Wednesday, October 24, 2007

Presidential Candidate, The Fourth (Part 1)

Yesterday I was extremely excited, and a bit apprehensive, because Hillary Clinton came to town. Excited because at the moment she's the person I'm most likely to vote for and I was looking forward to seeing her in person, and apprehensive because after Bill Richardson's abysmal visit, I was worried that Senator Clinton would also crash and burn.

Luckily, I was very pleasantly surprised and impressed. I thought Senator Clinton came off as professional, intelligent, powerful, and even charismatic. She projected just the image I would want for the president of the United States. I took a bunch of notes about what she said on my laptop, but due I managed to lose them somehow (I can only imagine it must have been a secret service mission in which they replaced my laptop with one that was identical except for the deletion of the mail I sent to myself with my notes!). So unfortunately, you'll have to be content with a few thoughts about what I remember:
  • Clinton's speech was the first one of all the politicians I've heard that was organized and logical. She laid out her four issues and throughout her speech you could see she was going through them in a methodical way. It seems like a small thing, but it really made what she said hang together. So what were her 4 issues? Well due to my email screw-up and pathetic short-term memory, I can only remember the last three:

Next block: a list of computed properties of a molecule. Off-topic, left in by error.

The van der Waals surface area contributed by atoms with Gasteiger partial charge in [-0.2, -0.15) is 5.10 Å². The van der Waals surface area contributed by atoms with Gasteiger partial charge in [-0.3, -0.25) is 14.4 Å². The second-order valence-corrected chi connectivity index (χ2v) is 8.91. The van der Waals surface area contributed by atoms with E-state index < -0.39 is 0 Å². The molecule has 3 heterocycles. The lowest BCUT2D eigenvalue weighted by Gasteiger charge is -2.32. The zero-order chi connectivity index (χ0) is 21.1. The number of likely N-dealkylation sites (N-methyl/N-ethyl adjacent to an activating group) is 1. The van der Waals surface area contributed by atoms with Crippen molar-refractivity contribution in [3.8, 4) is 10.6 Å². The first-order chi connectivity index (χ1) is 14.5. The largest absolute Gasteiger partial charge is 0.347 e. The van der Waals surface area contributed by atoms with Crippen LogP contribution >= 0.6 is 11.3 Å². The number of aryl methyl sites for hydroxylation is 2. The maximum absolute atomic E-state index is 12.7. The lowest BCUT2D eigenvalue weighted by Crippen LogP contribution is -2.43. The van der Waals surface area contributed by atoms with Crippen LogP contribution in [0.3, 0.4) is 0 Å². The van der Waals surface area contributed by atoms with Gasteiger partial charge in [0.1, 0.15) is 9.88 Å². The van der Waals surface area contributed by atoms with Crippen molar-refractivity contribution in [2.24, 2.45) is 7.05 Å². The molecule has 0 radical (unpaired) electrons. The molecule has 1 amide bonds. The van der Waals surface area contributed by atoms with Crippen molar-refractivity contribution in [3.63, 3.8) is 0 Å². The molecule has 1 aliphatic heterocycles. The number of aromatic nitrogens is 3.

2. Strengthening the Middle Class - basically improving on health care, infrastructure, and economics
    3. Comprehensive government reform - specifically getting competent people back in government
    4. Restoring America’s standing in the world - can't really argue with that, can you?
  • She told a charming personal story about Sputnik (and no, it wasn't quite as moving as Elaine's). She did say that at the time, everyone felt like the US was in charge and going strong - we'd won the war, we were the only real superpower, etc, and that when the Russians launched this "piece of junk" into space, the Republican president called in the best scientists of the time, created agencies that became DARPA and NASA, and pushed young people into math and science. She said that she was in 5th grade at the time and her teacher told her that President Eisenhower wanted her to learn math and science, and she believed that the President had actually called up her teacher to talk to her personally. Her point, of course, was that at some point in the past Republicans actually listened to scientists, and she took the opportunity to talk about her science agenda, which involves bringing politics out of science while raising the federal funding levels for science organizations.

More tomorrow...

No comments: